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• Failure to communicate

dictionary

“The failure of voters to pass our school budget has significant meaning,” said the teachers union president.

That might seem like an innocuous statement, until one looks at the spin created by use of the word “failure.”

In truth, there was no failure involved. The voters in this particular school district achieved their desire by rejecting the budget proposal.

Of course, this is a common misuse of language. And it’s often common among those in the education industry just as it is with those in the communications field.

The current upheaval in the New York State Senate is a good example. Right from the start, the voting shift of two ne’er-do-well Democrat senators to wrest control from their party and hand it to the Republican side was immediately labeled by both print and electronic media a “coup.”

There was no armed insurrection, no physical misbehavior, no takeover of buildings and radio stations. None of that banana republic or third world activity we often hear about. It was nothing more than a bunch of petulant, greedy, self-serving politicians — redundant, I know — and a behind-the-scenes billionaire twisting procedures around for their own benefit.

Just two examples of mis-use and corruption of our language in a universe of such things.

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• What they meant to say

regretAs a former newspaper editor. I’m well aware of the problems that
can be encountered when trying to craft a correction. Sometimes it’s worse than the original error because of convoluted language. Sometimes you have to explain so much because the error was rooted in complex language and simplifying it would render the correction gibberish.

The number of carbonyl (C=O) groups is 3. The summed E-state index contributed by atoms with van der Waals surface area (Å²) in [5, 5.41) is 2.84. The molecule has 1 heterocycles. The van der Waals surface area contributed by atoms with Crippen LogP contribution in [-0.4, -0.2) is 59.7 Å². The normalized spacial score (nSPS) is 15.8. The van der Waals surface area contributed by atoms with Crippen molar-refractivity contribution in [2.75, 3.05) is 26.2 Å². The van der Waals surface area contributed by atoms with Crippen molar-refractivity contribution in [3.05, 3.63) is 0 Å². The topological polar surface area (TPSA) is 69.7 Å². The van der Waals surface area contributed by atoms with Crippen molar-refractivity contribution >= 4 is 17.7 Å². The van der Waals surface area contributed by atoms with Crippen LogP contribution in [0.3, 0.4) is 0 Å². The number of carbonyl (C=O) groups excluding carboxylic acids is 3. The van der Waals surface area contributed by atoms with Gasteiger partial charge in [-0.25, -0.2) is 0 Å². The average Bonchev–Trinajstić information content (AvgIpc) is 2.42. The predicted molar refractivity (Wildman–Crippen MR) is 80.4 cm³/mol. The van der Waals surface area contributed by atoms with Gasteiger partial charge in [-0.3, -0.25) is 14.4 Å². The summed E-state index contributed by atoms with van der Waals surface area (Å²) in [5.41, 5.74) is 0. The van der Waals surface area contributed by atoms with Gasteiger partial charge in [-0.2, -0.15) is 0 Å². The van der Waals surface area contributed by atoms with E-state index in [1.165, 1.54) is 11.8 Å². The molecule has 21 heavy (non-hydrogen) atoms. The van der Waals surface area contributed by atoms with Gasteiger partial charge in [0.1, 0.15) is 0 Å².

Great examples of such problems are published at the end of each year by a Web site called Regret the Error, which is a great read anytime of the year.

Here is 2008’s “correction of the year” and some contender for the title.

Humor columnist Dave Barry chose to correct a misspelling he made in a column published by the Miami Herald this way:

“In yesterday’s column about badminton, I misspelled the name of Guatemalan player Kevin Cordon. I apologize. In my defense, I want to note that in the same column I correctly spelled Prapawadee Jaroenrattanatarak, Poompat Sapkulchananart and Porntip Buranapraseatsuk. So by the time I got to Kevin Cordon, my fingers were exhausted.”

Some others:

• From The Age in Melbourne, Australia:

“An article in last week’s Sunday Age, ‘Born to be, um, mild — and possibly damp,’ contained views about biker groups that were inserted in the editing process. As well, the survey of motorcyclists who rode for about three hours every weekend found that many had problems emptying their bladders. The story stated that bike riders could be ‘bedwetters.’ The error was made during editing.

• From the Washington Times:

“Friday’s ‘Pruden on Politics’ column quoted a spokesman for the Israeli newspaper Ma’ariv saying the newspaper had been encouraged by the Barack Obama campaign to publish a written prayer left by Mr. Obama in Jerusalem’s Wailing Wall and retrieved by an onlooker. A second Ma’ariv spokesman and the Obama campaign dispute the first Ma’ariv spokesman’s account, and the newspaper refuses to comment further. The column also said the Obama campaign posted a video about the candidate’s visit to Jerusalem on the Internet site YouTube. The video appears to have been posted by an independent blogger who inserted a counterfeit ‘Paid for by Obama for America’ sign-off.”

• From The New York Times:

“A film review on Sept. 5 about ‘Save Me’ confused some characters and actors. It is Mark, not Chad, who is sent to the Genesis House retreat for converting gay men to heterosexuality. (Mark is played by Chad Allen; there is no character named Chad). The hunky fellow resident is Scott (played by Robert Gant), not Ted (Stephen Lang). And it is Mark and Scott — not ‘Chad and Ted’ — who partake of cigarettes and ‘furtive man-on-man action’.”

• From The Guardian of London: